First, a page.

QB Connor Cook salutes the MSU fans after the Spartans' triumph. (Dale G. Young / Detroit News)
Pasadena, Calif. -- This was the only way it could end, with a swarm of Green swallowing another intrepid ball-carrier, with the defense stuffing another power, with the Spartans leaping from their sideline and racing onto fresh, sacred ground.
At the end of a remarkable trek, all the traits that made Michigan State a championship team were on graphic display. Their resilient quarterback, their punishing defenders, their unwavering ability to take any hit and recover. The Spartans beat Stanford 24-20 on New Year’s Day to become Rose Bowl champs, and they did it with classic force.
The final defensive play was the season in short form, as backup linebacker Kyler Elsworth barreled through and stuffed Stanford’s Ryan Hewitt on fourth down. The huge horde of Michigan State fans among the 95,173 in attendance was delirious, and as culminations go, this was as good as it gets.
What does it all mean? To Spartan fans who’d waited 26 years for a return to this hallowed place, it meant just about everything. Michigan State finished 13-1 and should be ranked at least in the top three, and when Dantonio was asked what it meant, he didn’t hesitate.
“Completion,” he said on the field. “It’s a special time for all Spartans, and we came here in force. The resilience we showed all season long — we knew this year, if we found the inches, we could be something special. And 13-1 is pretty special. Dream big! Dream big!”
The crowd roared, and when everyone recovers, they’ll realize this was branded a dream but actually was raw, stunning reality. In a terrific battle, the Spartans basically wore down their last obstacle, and when the Cardinal needed 1 yard with 1:46 left to keep its hopes alive, Michigan State wasn’t budging.
There was Elsworth, taking over for the suspended Max Bullough, leaping practically into the Pasadena sky to stop the runner. The former walk-on was making the first start of his five-year career, and filled in exactly as he should.
“This is the way everyone wants to end their career,” said Elsworth, still in uniform long after the game. “At first, it was really nerve-wracking, taking on a big role. I came in with the demeanor, I’m gonna get the job done.”
It’s the Michigan State demeanor, worn so well by Dantonio, exemplified by quarterback Connor Cook and embodied by the best, toughest defense in the country. Stanford has evolved into college football royalty, but Michigan State bows to no crowns, not anymore.
Cook again was the gutsy leader who made plays — some risky, some great — and rebounded from errors. He threw a costly interception returned for a touchdown but kept firing, and make no mistake, Dantonio practices precisely what he preaches. If it’s resilience he demands, it’s resilience he allows to happen, and he kept going to his quarterback.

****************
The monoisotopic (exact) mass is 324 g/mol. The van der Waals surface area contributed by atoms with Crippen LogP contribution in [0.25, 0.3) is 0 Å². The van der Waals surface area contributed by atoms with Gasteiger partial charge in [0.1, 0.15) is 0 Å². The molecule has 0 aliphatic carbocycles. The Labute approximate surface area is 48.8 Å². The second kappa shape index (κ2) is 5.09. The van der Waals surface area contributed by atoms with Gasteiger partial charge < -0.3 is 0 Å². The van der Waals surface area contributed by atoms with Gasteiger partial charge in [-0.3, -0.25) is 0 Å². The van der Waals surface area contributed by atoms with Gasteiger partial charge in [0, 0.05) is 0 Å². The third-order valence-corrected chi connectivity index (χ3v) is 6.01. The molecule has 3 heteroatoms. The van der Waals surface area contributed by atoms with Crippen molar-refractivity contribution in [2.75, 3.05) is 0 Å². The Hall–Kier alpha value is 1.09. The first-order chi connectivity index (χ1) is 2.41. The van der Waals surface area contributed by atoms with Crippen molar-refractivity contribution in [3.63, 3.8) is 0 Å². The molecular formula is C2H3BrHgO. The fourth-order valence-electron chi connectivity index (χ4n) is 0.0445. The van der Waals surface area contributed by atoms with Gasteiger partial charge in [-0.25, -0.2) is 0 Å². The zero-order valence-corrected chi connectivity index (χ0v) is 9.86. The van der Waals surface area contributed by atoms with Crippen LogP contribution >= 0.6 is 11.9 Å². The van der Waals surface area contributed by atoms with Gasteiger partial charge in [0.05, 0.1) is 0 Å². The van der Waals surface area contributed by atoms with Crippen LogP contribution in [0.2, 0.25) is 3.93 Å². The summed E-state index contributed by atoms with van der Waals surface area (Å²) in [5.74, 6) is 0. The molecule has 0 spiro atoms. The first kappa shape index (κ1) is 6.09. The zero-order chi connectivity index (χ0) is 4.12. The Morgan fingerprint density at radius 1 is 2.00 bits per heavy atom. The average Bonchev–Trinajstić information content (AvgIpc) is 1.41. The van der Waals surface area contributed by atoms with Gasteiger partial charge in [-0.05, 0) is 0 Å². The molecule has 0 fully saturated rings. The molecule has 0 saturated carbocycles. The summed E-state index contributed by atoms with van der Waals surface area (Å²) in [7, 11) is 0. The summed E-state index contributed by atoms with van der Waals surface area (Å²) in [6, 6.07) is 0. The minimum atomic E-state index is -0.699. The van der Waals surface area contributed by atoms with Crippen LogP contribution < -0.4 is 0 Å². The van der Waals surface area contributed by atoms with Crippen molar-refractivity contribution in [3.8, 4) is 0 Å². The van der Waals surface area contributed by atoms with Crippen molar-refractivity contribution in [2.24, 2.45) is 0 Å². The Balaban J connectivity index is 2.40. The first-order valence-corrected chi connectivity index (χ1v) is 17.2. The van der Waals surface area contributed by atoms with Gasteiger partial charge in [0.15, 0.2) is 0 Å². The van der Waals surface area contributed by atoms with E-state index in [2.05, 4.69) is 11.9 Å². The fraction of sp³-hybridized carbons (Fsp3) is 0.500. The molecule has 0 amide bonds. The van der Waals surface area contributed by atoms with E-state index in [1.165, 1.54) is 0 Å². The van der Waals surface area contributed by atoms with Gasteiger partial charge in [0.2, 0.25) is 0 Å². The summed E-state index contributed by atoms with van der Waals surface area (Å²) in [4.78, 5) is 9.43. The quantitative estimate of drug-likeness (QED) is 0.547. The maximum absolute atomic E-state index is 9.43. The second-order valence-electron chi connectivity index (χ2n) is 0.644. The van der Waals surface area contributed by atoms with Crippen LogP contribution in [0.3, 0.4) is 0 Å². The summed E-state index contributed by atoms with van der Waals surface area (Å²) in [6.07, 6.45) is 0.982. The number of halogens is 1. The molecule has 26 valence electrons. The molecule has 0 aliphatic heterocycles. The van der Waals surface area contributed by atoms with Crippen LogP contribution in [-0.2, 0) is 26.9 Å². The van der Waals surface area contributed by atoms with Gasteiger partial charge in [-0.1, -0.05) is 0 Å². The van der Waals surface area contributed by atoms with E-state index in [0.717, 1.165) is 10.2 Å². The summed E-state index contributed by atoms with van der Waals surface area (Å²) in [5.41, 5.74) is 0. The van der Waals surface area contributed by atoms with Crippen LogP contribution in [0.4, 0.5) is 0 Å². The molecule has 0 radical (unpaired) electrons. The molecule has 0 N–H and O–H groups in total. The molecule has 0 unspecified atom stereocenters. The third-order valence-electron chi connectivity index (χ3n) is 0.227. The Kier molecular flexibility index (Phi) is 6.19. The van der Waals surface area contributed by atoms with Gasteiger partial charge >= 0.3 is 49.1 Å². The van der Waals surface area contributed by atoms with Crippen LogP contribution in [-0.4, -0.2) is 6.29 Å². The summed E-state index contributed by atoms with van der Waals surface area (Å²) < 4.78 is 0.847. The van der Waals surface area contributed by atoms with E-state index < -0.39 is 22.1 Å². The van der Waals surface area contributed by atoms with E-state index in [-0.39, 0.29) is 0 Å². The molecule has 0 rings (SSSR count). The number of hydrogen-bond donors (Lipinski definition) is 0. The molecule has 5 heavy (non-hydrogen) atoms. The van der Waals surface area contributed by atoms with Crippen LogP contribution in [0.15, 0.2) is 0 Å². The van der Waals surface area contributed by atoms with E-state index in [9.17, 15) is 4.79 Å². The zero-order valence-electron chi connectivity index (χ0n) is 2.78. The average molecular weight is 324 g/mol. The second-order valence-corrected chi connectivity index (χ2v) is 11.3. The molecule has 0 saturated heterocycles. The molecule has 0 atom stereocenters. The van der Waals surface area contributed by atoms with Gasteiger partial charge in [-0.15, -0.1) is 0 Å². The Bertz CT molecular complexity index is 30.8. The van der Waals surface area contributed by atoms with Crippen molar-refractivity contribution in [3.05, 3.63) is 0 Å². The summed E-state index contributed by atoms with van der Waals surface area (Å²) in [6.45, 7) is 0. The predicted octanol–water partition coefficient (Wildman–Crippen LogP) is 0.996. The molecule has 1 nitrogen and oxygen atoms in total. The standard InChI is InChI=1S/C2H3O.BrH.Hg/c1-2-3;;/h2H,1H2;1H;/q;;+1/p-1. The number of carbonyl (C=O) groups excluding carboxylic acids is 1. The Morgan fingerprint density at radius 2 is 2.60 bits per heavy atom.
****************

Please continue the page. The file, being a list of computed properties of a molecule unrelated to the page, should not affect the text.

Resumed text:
Cook completed 22 of 36 passes for 332 yards, and his 25-yard strike to Tony Lippett with 13:22 left gave Michigan State its first lead, and a chance to cap one of the greatest seasons in program history.
“I woke up this morning and I knew the day might be very, very special, and if we played hard, great things were going to happen,” Dantonio said. “No magic to it, we just kept playing.”
Before the last fourth-down stuffing, there was another just as big. And this will be the enduring image of this Michigan State team — stopping runners in their tracks to sustain the trek.
Stanford was almost arrogant in its determination to out-tough its opponent. Tied 17-17 late in the third quarter, the Cardinal faced a fourth-and-3 at the Spartans’ 36. Sure enough, they simply handed the ball to Tyler Gaffney, who was swarmed under a blitz led by linebacker Denicos Allen.
“Fourth-and-1 is what we preach on, what we do, what Stanford football is all about,” Gaffney said. “It was a test of wills and Michigan State got the better of us.”
What does pent-up passion look like and sound like? Here in Southern California, it looked green and sounded urgent. It was evident in the gigantic Michigan State banners hung in downtown Los Angeles, in the throngs of Spartan fans filling the streets and the seats, an estimated 50,000 strong.
You could see the different perspectives from the start. On one sideline, it was staid Stanford, prim and primed in white, in a BCS bowl for the fourth straight year. On the other side was newcomer Michigan State, players bouncing and yelling and exhorting just moments before the opening kickoff.
For two teams built similarly, on defense and toughness, the contrast was stark. The Spartans came out with (semi-reckless) abandon, throwing often. And Stanford coach David Shaw apparently didn’t get the memo about Michigan’s State top-rated defense. The Cardinal hammered and hammered, and after its early burst, went nowhere. They’ve bullied plenty of opponents in the Pac-12, but these Spartans take bullying personally, not lightly.
Stanford led 10-0 late in the first quarter and it was about to get worse when Cook threw a bad pass directly to linebacker Kevin Anderson for an easy interception. Except that it went through Anderson’s hands and right to Macgarrett Kings for a 14-yard pickup, and with that break, the Spartans seemed to calm down.
This was new territory in many ways. The Spartans hadn’t faced a double-digit deficit all season, so it was fair to wonder how they’d rebound. How? With their standard dose of feisty fearlessness, right now to that fabulous leap into the night by a guy making the first and final start of his career.
“It’s kind of the perfect ending — fourth-down stop, five offensive linemen against five defensive linemen,” defensive tackle Tyler Hoover said of Elsworth. “I think that was (Elsworth’s) dream play.”
When dreams become real, they’re not dreams anymore. The Spartans traveled a long way for confirmation and completion, and in the most fitting way possible, that’s exactly what they got.